Turning Around an Underperformer - A Guide for Engineering Leaders
As Engineering Leaders, If you want to avoid 90% of the problems, you should set expectations.
✅ An intentional leader will ensure they don't come to conclusions immediately but assess the situation.
Don't wait too long, as the situation might get a bit out of control.
Let's talk about 5 themes that can lead to an Employee Under-performing:
- Are they aware of your expectations?
- Do they have everything they need to be successful?
- Do they have the necessary skills?
- Are they willing to change?
- Do they think they are high-performers?
Let's dive into each topic,
Are they aware of your expectations? 📈
It all starts here. Begin by clarifying your expectations 💯.
You should look inward and fix your expectations if they don't know your expectations. Could you start with what you are expecting from them? Their definition could be different than yours.
- Start by setting weekly goals for them
- Provide frequent constructive feedback
- Iterate and improve
If they are unaware of what you expect, they are unlikely to meet your expectations 👎.
Do they have what they need to be successful? 🏆
- Are you providing feedback at a regular cadence?
- Are they the right fit for your team?
- Do they need something, but they aren't communicating?
For example, If they are consistently blocked 🕰️ as they work with an off-shore group of contractors, then it might be time to look into why. Have a conversation with them to learn if they have everything they need.
Do they have the necessary skills? 💪
Every team comes with a set of skills needed to make the team successful.
- Do they have the skills?
- Are they willing to learn?
- Is there a skill gap that you can bridge? Then, you can start training them for those skills and invest some time there.
- Are they and you investing in their skills?
- Does org have the budget for skill training?
Find a mentor for them and look into helping them bridge the gap 🌉.
Take Accountability 👈
It could be that you needed to hire correctly 🔥. In that case, it might be time to look for another team if a team is better aligned with their needs. People change over time, and sometimes, it's all about interests. Try to find a team for them that might be a better fit. Be honest to yourself.
Next time, how would you tweak your interview process to make sure this wouldn't happen? Should more leaders be involved in decision making? Was there anything you ignored in interviews? Take all this into account.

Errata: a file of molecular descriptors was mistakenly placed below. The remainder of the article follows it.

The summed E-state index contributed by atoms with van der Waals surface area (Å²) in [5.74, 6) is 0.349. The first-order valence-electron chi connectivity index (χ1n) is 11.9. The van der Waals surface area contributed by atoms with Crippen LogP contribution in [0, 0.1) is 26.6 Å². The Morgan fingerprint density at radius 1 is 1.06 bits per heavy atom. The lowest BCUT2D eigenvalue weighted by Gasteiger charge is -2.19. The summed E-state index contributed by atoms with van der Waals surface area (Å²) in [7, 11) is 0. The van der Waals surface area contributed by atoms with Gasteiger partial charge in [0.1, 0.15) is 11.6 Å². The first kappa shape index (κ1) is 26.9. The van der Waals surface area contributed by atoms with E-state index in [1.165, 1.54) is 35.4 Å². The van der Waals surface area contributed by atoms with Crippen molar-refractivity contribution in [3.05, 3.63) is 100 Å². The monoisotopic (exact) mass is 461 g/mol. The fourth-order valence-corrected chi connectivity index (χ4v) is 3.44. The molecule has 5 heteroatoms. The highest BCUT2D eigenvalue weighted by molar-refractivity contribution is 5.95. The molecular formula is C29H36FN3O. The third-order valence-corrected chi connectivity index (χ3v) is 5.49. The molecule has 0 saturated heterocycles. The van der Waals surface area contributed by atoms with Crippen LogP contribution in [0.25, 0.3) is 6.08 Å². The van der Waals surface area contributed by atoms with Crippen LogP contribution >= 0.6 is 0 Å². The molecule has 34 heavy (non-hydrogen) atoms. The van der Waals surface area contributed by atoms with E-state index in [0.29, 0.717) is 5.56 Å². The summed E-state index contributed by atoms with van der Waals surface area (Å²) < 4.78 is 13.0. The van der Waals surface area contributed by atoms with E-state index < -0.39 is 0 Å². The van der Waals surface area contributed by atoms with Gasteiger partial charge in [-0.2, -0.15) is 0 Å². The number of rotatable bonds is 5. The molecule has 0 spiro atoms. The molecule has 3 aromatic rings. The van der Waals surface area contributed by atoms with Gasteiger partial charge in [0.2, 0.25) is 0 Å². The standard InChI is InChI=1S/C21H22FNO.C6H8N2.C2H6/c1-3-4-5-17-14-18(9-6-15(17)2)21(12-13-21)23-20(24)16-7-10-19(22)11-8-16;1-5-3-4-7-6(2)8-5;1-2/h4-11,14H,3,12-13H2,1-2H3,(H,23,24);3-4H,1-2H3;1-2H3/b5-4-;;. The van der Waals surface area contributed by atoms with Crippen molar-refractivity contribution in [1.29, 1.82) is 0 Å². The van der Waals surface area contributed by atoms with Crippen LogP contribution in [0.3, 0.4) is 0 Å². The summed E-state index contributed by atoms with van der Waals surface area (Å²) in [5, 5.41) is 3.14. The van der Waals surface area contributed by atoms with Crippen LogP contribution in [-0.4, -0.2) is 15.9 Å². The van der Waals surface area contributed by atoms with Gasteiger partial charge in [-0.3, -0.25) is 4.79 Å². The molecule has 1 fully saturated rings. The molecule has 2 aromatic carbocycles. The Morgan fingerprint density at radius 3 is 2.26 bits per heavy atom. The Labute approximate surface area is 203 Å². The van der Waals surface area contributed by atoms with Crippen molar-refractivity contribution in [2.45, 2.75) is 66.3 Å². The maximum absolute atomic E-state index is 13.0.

Are they willing to change? 🔄
- Do they have the will to change?
- Are they committed to bridging the missing skills?
- Are they showing a willingness to change? 🌉
After you deliver feedback which should have been an ongoing process, they must have the will to change 💪.
Are they motivated for the work they are doing? For example, if they are interested in working on backend tickets but are in a frontend team, they might need help to change.
Or could it be that their values and the work your team is doing differently and they don't think their matters? Is there a conflict within the team that needs to be resolved? It could be that they don't feel respected.
If they don't think the team culture is healthy then you might have a bigger problem. It might start with this employee but others might follow. Try to see if there is someone else who is creating that negative impact on them.
Do they think they are high-performers? 👩🏽💻
It can be a misunderstanding that the metric they use to measure their output differs from yours. For example,
- Are they working on tasks that need to be aligned with your team's goals?
- Was it communicated to them that they were doing a good job?
- Does the vision of the company mismatches with theirs?
Work on bridging the expectations here of what high-performing means in your team or org vs their definition. Please clarify this so they can get back on track.
Overall, small wins 🏆 will create momentum and give you that positive signal they may need. If they are performing again, let them know, so they know they are heading in the right direction.
You may still not succeed despite trying it all, and that's okay. We all should work on things that bring us joy. However, if there is a mismatch in vision, expectations etc., it might be time to part ways with them 💛 but make sure you have done everything you can before you get here.
With the proper support, you can still turn things around.
To summarize, in order to avoid employees underperforming, clarify expectations, provide regular feedback, assess necessary skills and training, assess willingness to change, and align definitions of high performance. Take accountability and provide support 🚀.
FREE Checklist of Questions to ask Underperforming Employees 🎁
Here's a gift for you! Take a look at the FREE Checklist of Questions you can ask Underperforming Employees! 👇